Bay Roberts adopts 2016 budget
The Town of Bay Roberts has come a long way since 1951.
For proof of that look no further than the town’s 2016 operating budget, which was passed during its regular council meeting last Monday. In 1951, the town’s budget was some $50,000.
For 2016, Bay Roberts approved a budget of $7.4 million, the largest in the town’s history.
Deputy Mayor Walter Yetman called the budget “a true testament to the hard work and dedication of past and current councils and staff ” in his address to council. Normally, it is the mayor who brings down the budget, but Yetman has performed the task for the past two years.
“Our fiscal year 2016, will be the third of this council’s four-year mandate where we will continue to practice responsible and efficient fiscal management,” said Yetman. “With this budget, we will continue to provide necessary core services to our residents, we will continue to upgrade and enhance current infrastructure and continue with out recreation, tourism and, beautification intiatives and improvements.
“Certainly all very important aspects of a well- rounded, successful community.”
An obvious highlight of the budget is the lowering of the town’s residential mill rate from 7.0 to 6.5 in light of increased property assessment values across the province. For the fourth consecutive year, Bay Roberts will not need to borrow any money to make the books balance and cover its operational and capital budgets.
Yetman noted that there are challenges ahead and “the list of needs and wants isn’t becoming any shorter.”
The town’s public works department will see a $3 million investment, with two-parts of that money being earmarked for operational water and sewer, as well as sanitation expenses. The remaining money will be allocated into the purchase of a new loader, continued improvements to infrastructure and either the repair or replacement of the Klondyke Bridge.
Bay Roberts will continue to invest in improvements to the Wilbur Sparkes Recreational Complex and the soccer field, along with a $25,000 capital grant being provided to the Bay Arena.
“Through government sources and fundraising, we are hoping money will become available to begin our much anticipated aquatic-wellness centre,” said Yetman.
Upgrades to the portion of the Conception Bay Highway dubbed the “Golden Mile” will continue, as well as an investment in the Goose Pond Trail in Shearstown in hopes of having the project completed in 2017.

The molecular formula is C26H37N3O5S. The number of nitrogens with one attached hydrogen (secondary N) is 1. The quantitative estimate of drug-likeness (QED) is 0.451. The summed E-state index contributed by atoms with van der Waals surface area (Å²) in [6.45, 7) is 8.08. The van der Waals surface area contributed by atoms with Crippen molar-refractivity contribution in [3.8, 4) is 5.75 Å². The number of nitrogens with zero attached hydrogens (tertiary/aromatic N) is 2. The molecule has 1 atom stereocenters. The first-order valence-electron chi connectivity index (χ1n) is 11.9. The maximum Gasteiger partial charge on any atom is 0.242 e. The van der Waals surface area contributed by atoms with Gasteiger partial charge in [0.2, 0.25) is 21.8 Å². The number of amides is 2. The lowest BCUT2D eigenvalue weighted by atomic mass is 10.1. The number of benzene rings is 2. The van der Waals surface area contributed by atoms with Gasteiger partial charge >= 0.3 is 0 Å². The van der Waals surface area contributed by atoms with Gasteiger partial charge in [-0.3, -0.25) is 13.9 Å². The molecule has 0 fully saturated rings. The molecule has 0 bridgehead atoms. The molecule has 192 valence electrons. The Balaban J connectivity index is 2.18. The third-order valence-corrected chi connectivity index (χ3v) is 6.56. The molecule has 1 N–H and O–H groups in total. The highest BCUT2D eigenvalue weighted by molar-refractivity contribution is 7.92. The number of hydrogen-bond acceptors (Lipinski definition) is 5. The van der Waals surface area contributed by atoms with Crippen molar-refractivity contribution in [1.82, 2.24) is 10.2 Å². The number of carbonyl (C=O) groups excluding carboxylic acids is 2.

There are also plans to invest money into the town’s fire department for the purchase of new equipment.
With this budget, we will continue to provide necessary core services to our residents, we will continue to upgrade and enhance current infrastructure and continue with out recreation, tourism and, beautification intiatives and improvements. Deputy Mayor Walter Yetman
The budget wasn’t the only item discussed at the council meeting on Dec. 8. Traditionally, the town uses budget season to nail down its new committee structure for the new year.
It was no different on this night; save for the discussion that occurred when the issue was tabled by Mayor Philip Wood.
Wood is responsible for meeting with councilors and then deciding who will sit on which committee.
Traditionally, that’s how it has been done in the town and earlier this year council passed its rules of procedure, which indicate “councillors shall be appointed to the committees by the mayor.”
That falls in line with the Municipalities Act. On the subject of committees, it states:
1) A town council may establish the standing or special committees that it considers desirable to consider and make recommendations on matters referred to them by the council.
2) A town council may appoint persons to serve on a committee established under subsection (1) and where a council does not appoint persons to a committee, the mayor shall appoint those persons.
“I had consultation with the Department of Municipal and Intergovernmental Affairs … and it is the opinion of the manager that I spoke with that council does not have the power to give the mayor the power to supercede the legislation,” said Coun. Dawe-Roach.
It was moved that the town pass the committee structure as Wood presented it and then send it to the Department of Municipal and Intergovernmental Affairs for scrutiny.
“We can have them look at it and tell us whether its right or wrong,” said Chief Administrative Officer Nigel Black.
Bay Roberts Deputy Mayor Walter Yetman delivers his budget speech during the town’s regular council meeting on Dec. 8.